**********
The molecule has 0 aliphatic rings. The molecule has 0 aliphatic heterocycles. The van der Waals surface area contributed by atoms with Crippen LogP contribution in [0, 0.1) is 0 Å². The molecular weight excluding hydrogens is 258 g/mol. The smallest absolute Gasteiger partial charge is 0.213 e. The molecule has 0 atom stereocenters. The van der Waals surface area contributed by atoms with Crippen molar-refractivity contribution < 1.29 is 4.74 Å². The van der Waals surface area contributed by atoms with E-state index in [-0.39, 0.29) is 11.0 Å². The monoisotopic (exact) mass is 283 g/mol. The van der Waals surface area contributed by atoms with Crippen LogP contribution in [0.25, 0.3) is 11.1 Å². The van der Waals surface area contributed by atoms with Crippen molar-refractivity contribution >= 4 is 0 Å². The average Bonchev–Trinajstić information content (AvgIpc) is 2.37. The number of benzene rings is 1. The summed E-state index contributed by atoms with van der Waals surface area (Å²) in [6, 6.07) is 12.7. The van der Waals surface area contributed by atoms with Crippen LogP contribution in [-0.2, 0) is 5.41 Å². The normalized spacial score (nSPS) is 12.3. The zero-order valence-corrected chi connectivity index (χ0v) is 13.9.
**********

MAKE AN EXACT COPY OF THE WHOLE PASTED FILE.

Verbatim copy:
The molecule has 0 aliphatic rings. The molecule has 0 aliphatic heterocycles. The van der Waals surface area contributed by atoms with Crippen LogP contribution in [0, 0.1) is 0 Å². The molecular weight excluding hydrogens is 258 g/mol. The smallest absolute Gasteiger partial charge is 0.213 e. The molecule has 0 atom stereocenters. The van der Waals surface area contributed by atoms with Crippen molar-refractivity contribution < 1.29 is 4.74 Å². The van der Waals surface area contributed by atoms with E-state index in [-0.39, 0.29) is 11.0 Å². The monoisotopic (exact) mass is 283 g/mol. The van der Waals surface area contributed by atoms with Crippen LogP contribution in [0.25, 0.3) is 11.1 Å². The van der Waals surface area contributed by atoms with Crippen molar-refractivity contribution >= 4 is 0 Å². The average Bonchev–Trinajstić information content (AvgIpc) is 2.37. The number of benzene rings is 1. The summed E-state index contributed by atoms with van der Waals surface area (Å²) in [6, 6.07) is 12.7. The van der Waals surface area contributed by atoms with Crippen LogP contribution in [-0.2, 0) is 5.41 Å². The normalized spacial score (nSPS) is 12.3. The zero-order valence-corrected chi connectivity index (χ0v) is 13.9.